“A moratorium alone is never going to solve this problem,” Benson said. “There’s a massive, massive need for substantial rental assistance for tenants across this country.”

CDC order creates confusion in eviction courts

The CDC order replaced an earlier national eviction moratorium included in the CARES Act that only applied to properties that participated in federal housing assistance programs or had mortgage loans backed by the federal government — a fraction of the housing units covered by the new moratorium. The CARES Act ban expired in July.

Now, the CDC’s moratorium is leading to a legal patchwork of eviction procedures around the country. In some cities and counties, housing rights lawyers say, courts are requiring some tenants to prove they meet all the requirements in the moratorium, while elsewhere, judges have found that just sending the declaration form is enough.

In Kansas City, Missouri, for example, the local court issued an order allowing landlords to continue filing eviction cases and letting them request evidentiary hearings to challenge tenants who file declarations.

“In every case now where we have exercised the tenants’ rights under the CDC moratorium, the landlord’s attorney has filed an objection and demanded a hearing and invasive documentation,” said Gina Chiala, a tenants rights lawyer in the city who’s represented dozens of people facing eviction during the pandemic. “They want six months of payroll records, tax records, bank roll records, any requests the tenants have made of government aid.”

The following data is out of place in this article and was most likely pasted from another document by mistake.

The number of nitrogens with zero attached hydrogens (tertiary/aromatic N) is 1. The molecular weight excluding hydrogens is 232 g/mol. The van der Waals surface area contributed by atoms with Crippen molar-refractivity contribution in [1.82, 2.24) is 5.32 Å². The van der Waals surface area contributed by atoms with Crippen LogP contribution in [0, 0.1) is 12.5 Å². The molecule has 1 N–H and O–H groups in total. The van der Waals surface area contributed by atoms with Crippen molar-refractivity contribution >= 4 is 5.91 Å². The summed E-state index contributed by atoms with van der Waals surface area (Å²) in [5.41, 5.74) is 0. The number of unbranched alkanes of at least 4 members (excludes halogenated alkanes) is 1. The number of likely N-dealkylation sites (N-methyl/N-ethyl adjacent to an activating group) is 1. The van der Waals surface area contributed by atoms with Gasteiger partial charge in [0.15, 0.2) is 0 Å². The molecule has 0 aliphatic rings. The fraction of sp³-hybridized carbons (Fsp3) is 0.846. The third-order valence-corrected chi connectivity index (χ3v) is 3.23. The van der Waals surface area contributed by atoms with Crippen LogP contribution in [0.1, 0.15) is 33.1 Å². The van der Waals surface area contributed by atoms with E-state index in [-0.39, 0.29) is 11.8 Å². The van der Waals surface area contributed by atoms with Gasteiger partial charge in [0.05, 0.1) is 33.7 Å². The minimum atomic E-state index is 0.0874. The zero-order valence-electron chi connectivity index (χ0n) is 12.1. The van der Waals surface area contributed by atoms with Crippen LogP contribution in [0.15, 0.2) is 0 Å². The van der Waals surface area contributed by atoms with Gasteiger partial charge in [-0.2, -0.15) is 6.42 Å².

“What we’re potentially seeing is a process that could be abusive and traumatizing to tenants who are already going through a very hard time,” she said. Chiala argued that federal officials should put in place “a real moratorium” that more broadly blocks all evictions from being carried out until Covid-19 is vanquished.

Landlords, on the other hand, have accused the CDC of overstepping its legal authority. The moratorium unfairly forces mom-and-pop landlords to subsidize renters even as they have to pay their own mortgages, argued Bob Pinnegar, the president of the National Apartment Association, which represents 85,000 landlords around the country and has joined a lawsuit against the CDC over its rule.

The CDC and the Department of Health and Human Services did not respond to requests for comment.

The landlord group agrees with tenant advocates that Congress should pass new funding for renters who can’t afford their bills.

Landlords are “sliding further into financial ruin and foreclosure,” Pinnegar said. “We need a solution that will benefit everybody and make sure we don’t fall into the financial abyss.”

Covid-vulnerable neighborhoods face more evictions

As eviction cases continue to pile up, the communities that have been hardest hit by evictions are also those that are most at risk from coronavirus.

To better understand the health risks in neighborhoods seeing the greatest levels of evictions, CNN analyzed Eviction Lab data about more than 45,000 eviction filings since mid-March in 14 cities around the country.

CNN used CDC data to identify the neighborhoods with the highest rates of medical conditions that researchers have concluded are major Covid-19 risk factors: cancer, heart disease, diabetes, chronic obstructive pulmonary disease, kidney disease and obesity. Neighborhoods with the highest risk were defined by CNN as the census tracts in the top 25% of their city for at least three of those six conditions.